Technique-obsession is perhaps a bit less obvious – what could be so bad about being driven to improve? Haven’t we all been told that practice makes perfect since we were kids? Well, yes, and though perfection is likely unattainable it’s always amazing when someone gets very close to it – but I think it’s worth pointing out that many profoundly creative artists have fallen well short of technical perfection, and they are no less interesting for it. In many cases, they have been all the more so because their powerful originality not only transcends their technique, but is actually defined by it. Bob Dylan comes to mind, just to choose the most obvious example.
In looking for a quote on this subject, I stumbled on a forum post I wrote on a related subject a couple of years ago, which sums up what I want to say here fairly well:
I read a lovely interview with pianist Lyle Mays once, in which he was asked the standard question: “how much do you practice, and what is your practice routine?” Since I have assimilated his reply so deeply into my own philosophy at this point I cannot be sure how much of this is him and how much me, but basically his answer was: “well, at this point I don’t really practice, I only compose. If there is something I can’t do that I’m hearing in the composition, I will sit down and figure out how to do it, but for the most part, no, I don’t want to get caught in the trap of technique for its own sake. There are problems and limitations in my hands, but I am learning to live with them and build my musical voice around them.”
A simpler expression of this comes from the great Bill Evans (as quoted by Kenny Werner in his wonderful book ‘Effortless Mastery’, which I’ll probably talk more about in these pages before long): “I practise the minimum”. I like that, it’s like a Zen kōan, you have to ponder it awhile before the meaning becomes clear.
If you look carefully at the artists and musicians we consider ‘great’, few of them were preoccupied with ‘perfect’ technique. Most, if not all, have attained a significant degree of expertise in their idiom – enough to reach that ‘transcendent’ point, but not ‘too much’ as it were – never missing the forest for the trees. The forest floor is littered with works that are either too technical and leave us cold and unaffected, or too conceptual without any of the subtlety and nuance that comes from technical mastery.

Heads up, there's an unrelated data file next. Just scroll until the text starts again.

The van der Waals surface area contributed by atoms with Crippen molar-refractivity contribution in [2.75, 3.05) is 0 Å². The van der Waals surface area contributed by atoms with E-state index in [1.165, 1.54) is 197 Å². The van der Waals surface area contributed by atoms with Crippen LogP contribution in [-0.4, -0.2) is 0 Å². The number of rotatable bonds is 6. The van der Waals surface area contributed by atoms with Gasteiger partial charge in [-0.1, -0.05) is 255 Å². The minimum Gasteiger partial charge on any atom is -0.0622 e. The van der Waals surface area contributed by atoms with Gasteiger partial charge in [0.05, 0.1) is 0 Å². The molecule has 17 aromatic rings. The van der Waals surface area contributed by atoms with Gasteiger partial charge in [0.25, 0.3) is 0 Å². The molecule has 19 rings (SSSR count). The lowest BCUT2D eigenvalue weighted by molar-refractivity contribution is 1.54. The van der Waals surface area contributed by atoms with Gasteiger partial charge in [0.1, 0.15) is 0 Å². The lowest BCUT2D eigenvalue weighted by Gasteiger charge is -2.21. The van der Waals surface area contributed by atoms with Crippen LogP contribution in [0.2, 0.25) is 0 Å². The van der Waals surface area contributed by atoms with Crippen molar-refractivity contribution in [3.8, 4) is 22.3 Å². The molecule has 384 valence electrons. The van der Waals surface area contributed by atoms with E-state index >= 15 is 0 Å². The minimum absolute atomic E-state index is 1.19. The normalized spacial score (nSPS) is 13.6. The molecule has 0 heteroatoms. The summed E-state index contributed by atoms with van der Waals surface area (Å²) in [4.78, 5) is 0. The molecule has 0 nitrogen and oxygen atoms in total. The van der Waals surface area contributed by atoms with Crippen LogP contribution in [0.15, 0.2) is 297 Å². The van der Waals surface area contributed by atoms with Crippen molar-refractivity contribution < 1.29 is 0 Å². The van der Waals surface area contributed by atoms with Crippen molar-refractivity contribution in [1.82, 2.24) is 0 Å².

I Walk the Line…
The goal, then, is to find a balance – enough technique to do what your creativity calls you to do, but without forgetting what the technique is for. Clearly, early in an artist’s creative development more practice will be required to develop a solid technical foundation… and for some this will become a lifelong habit (I’m reminded of a story about the great cellist Pablo Casals, overheard at age 90 practising a G major scale; when asked why he still felt the need to do so, he replied “so I can play in tune!”) but for others it will give way to other forms of development.
And so it is also with the tools of the trade: it is unsatisfying and uninspiring to struggle with equipment that is not up to the demands of the work you’re trying to do, or too limited to allow the full expression of your ideas or emotions; but it is also easy to become driven by the acquisitive urge and forget what you wanted to do with the tools in the first place.
It can be a strength to make the most of whatever tools you have at hand rather than buy shiny new things, but it can be healthy to sometimes reward your creativity with a truly ‘professional’ tool. Psychologically speaking, it can increase your satisfaction with the process… and a ‘professional’ tool makes you feel more ‘professional’. But of course ‘feeling professional’ doesn’t make you one, the skills are still required.
What matters in the end, of course, is what you do with the tools and technique at your disposal, and how it affects your audience – what it makes them feel. A big part of this is going to come from how you feel about what you are doing, and to the extent that better tools or stronger technique can make those feelings better and stronger and more satisfying, they are worth pursuing.
At least, that’s what I’m telling myself to justify the big shiny red keyboard-shaped hole in my bank account…